Several writers appear to regard Leninist-Stalinist tyranny as an embodiment of science and rationality. Thus “the belief in a universal narrative grounded in truth has been undermined by the collapse of political systems that were supposed to [have] produced the New Socialist Man and the New Postcolonial Man.” And the “state systems” that “used positive rationality for astoundingly destructive purposes” were guided by “socialist and capitalist ideologies”–a reference, it appears, to radically anti-socialist (Leninist) and anti-capitalist (state-capitalist) ideologies. Since “scientific and technological progress were the watchword of socialist and capitalist ideologies,” we see that their error and perversity is deep, and we must abandon them, along with any concern for freedom, justice, human rights, democracy, and other “watchwords” of the secular priesthood who have perverted Enlightenment ideals in the interests of the masters.

Some of the commentary is more familiar to me. One contributor calls for “plural involvement and clear integration in which everyone sits at the table sharing a common consciousness,” inspired by “a moral concept which is linked to social trust and affection in which people tell what they think they see and do and allow the basic data and conclusions to be cross examined by peers and non-peers alike”–not a bad description of many seminars and working groups that I’ve been fortunate enough to be part of over the years. In these, furthermore, it is taken for granted that “knowledge is produced, not found, fought for–not given,” a sentiment that will be applauded by anyone who has been engaged in the struggle to understand hard questions, as much as to the activists to whom it is addressed.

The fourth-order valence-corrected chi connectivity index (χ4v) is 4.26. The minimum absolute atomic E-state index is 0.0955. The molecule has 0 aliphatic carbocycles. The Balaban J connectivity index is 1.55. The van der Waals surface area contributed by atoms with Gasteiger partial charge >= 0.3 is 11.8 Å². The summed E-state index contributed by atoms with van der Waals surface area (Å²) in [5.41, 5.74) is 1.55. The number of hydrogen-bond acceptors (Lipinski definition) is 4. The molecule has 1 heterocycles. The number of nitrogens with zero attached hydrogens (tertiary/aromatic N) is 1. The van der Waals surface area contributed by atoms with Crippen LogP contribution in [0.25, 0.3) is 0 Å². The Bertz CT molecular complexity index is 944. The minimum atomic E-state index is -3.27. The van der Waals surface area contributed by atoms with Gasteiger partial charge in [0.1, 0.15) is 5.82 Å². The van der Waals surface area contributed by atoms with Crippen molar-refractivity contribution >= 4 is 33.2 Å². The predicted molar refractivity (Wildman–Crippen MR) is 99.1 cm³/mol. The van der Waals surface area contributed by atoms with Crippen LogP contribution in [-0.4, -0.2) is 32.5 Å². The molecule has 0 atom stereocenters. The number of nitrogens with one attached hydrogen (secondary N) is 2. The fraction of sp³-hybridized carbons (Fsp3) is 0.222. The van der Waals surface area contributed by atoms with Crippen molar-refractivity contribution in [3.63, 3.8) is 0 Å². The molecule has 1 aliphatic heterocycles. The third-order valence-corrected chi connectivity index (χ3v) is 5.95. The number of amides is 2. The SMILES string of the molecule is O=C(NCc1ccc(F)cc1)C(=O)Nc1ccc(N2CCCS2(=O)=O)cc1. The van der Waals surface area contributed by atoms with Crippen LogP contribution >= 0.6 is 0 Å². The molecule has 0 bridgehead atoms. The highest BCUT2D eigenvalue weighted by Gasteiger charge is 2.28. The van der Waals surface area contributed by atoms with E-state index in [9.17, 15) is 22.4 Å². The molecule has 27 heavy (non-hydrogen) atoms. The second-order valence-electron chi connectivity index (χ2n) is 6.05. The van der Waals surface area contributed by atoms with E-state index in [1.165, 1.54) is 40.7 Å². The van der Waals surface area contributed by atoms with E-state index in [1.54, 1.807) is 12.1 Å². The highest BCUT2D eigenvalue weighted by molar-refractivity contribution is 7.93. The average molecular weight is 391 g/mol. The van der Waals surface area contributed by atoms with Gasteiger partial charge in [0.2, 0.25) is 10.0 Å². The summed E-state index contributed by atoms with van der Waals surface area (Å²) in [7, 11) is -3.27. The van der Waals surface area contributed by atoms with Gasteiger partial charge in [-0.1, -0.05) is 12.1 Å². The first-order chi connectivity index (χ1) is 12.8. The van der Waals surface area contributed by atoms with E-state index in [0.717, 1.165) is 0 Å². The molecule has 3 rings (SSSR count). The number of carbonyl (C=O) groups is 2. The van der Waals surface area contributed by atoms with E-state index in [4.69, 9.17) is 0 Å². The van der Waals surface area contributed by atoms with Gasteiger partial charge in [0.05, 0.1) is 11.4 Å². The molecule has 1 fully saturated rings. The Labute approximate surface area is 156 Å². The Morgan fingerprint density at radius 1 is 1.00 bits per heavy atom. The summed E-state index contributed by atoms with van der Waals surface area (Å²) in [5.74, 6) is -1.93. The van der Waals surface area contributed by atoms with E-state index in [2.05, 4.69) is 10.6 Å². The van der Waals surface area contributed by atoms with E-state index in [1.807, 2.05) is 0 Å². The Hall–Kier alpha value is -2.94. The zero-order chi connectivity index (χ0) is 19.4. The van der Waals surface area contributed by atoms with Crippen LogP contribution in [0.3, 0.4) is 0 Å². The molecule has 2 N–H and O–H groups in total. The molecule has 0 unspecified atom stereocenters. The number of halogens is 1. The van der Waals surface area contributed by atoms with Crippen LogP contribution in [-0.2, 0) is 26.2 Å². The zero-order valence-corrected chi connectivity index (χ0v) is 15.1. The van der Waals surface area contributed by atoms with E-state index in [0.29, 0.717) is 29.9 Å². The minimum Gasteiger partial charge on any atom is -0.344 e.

There is also at least an element of truth in the statement that the natural sciences are “disembedded from the body, from metaphorical thought, from ethical thought and from the world”–to their credit. Though rational inquiry is rife with metaphor and (uncontroversially) embedded in the world, its intent is to understand, not to construct doctrine that accords with some ethical or other preferences, or that is confused by metaphor. Though scientists are human, and cannot get out of their skins, they certainly, if honest, try to overcome the distortions imposed by “body” (in particular, human cognitive structures, with their specific properties) as much as possible. Surface appearances and “natural categories,” however central to human life, can mislead, again uncontroversially; we “see” the sun set and the moon illusion, but we have learned that there is more to it than that.